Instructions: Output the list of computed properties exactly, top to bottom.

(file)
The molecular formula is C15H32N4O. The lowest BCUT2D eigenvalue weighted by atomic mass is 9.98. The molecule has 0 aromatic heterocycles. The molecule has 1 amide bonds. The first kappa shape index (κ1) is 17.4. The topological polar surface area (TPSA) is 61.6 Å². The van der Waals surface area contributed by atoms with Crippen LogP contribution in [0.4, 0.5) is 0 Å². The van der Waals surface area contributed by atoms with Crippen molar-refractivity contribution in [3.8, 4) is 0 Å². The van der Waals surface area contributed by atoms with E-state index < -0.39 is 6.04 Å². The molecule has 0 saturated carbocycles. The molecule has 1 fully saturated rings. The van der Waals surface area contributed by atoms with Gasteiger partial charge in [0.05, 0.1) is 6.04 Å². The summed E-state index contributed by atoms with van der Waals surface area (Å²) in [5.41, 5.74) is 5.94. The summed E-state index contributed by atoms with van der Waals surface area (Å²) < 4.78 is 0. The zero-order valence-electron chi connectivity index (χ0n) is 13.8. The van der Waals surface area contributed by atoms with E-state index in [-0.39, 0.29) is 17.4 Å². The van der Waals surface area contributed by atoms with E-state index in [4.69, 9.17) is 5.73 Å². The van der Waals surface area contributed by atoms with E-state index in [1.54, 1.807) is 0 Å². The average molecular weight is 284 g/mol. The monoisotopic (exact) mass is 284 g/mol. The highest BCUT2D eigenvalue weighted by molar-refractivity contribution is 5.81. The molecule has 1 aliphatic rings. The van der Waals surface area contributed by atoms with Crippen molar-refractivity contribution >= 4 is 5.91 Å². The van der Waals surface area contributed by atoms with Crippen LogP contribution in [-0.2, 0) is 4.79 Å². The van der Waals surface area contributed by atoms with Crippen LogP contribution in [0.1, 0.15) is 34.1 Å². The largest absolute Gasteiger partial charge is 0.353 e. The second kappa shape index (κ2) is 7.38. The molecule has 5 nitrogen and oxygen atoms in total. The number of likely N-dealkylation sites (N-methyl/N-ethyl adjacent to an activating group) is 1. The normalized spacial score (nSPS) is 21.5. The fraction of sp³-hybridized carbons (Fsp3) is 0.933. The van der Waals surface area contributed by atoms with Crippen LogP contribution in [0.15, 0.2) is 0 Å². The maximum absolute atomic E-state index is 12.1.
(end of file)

The molecular formula is C15H32N4O. The lowest BCUT2D eigenvalue weighted by atomic mass is 9.98. The molecule has 0 aromatic heterocycles. The molecule has 1 amide bonds. The first kappa shape index (κ1) is 17.4. The topological polar surface area (TPSA) is 61.6 Å². The van der Waals surface area contributed by atoms with Crippen LogP contribution in [0.4, 0.5) is 0 Å². The van der Waals surface area contributed by atoms with Crippen molar-refractivity contribution in [3.8, 4) is 0 Å². The van der Waals surface area contributed by atoms with E-state index < -0.39 is 6.04 Å². The molecule has 0 saturated carbocycles. The molecule has 1 fully saturated rings. The van der Waals surface area contributed by atoms with Gasteiger partial charge in [0.05, 0.1) is 6.04 Å². The summed E-state index contributed by atoms with van der Waals surface area (Å²) in [5.41, 5.74) is 5.94. The summed E-state index contributed by atoms with van der Waals surface area (Å²) < 4.78 is 0. The zero-order valence-electron chi connectivity index (χ0n) is 13.8. The van der Waals surface area contributed by atoms with E-state index in [-0.39, 0.29) is 17.4 Å². The van der Waals surface area contributed by atoms with E-state index in [4.69, 9.17) is 5.73 Å². The van der Waals surface area contributed by atoms with E-state index in [1.54, 1.807) is 0 Å². The average molecular weight is 284 g/mol. The monoisotopic (exact) mass is 284 g/mol. The highest BCUT2D eigenvalue weighted by molar-refractivity contribution is 5.81. The molecule has 1 aliphatic rings. The van der Waals surface area contributed by atoms with Crippen molar-refractivity contribution >= 4 is 5.91 Å². The van der Waals surface area contributed by atoms with Crippen LogP contribution in [-0.2, 0) is 4.79 Å². The van der Waals surface area contributed by atoms with Crippen LogP contribution in [0.1, 0.15) is 34.1 Å². The largest absolute Gasteiger partial charge is 0.353 e. The second kappa shape index (κ2) is 7.38. The molecule has 5 nitrogen and oxygen atoms in total. The number of likely N-dealkylation sites (N-methyl/N-ethyl adjacent to an activating group) is 1. The normalized spacial score (nSPS) is 21.5. The fraction of sp³-hybridized carbons (Fsp3) is 0.933. The van der Waals surface area contributed by atoms with Crippen LogP contribution in [0.15, 0.2) is 0 Å². The maximum absolute atomic E-state index is 12.1.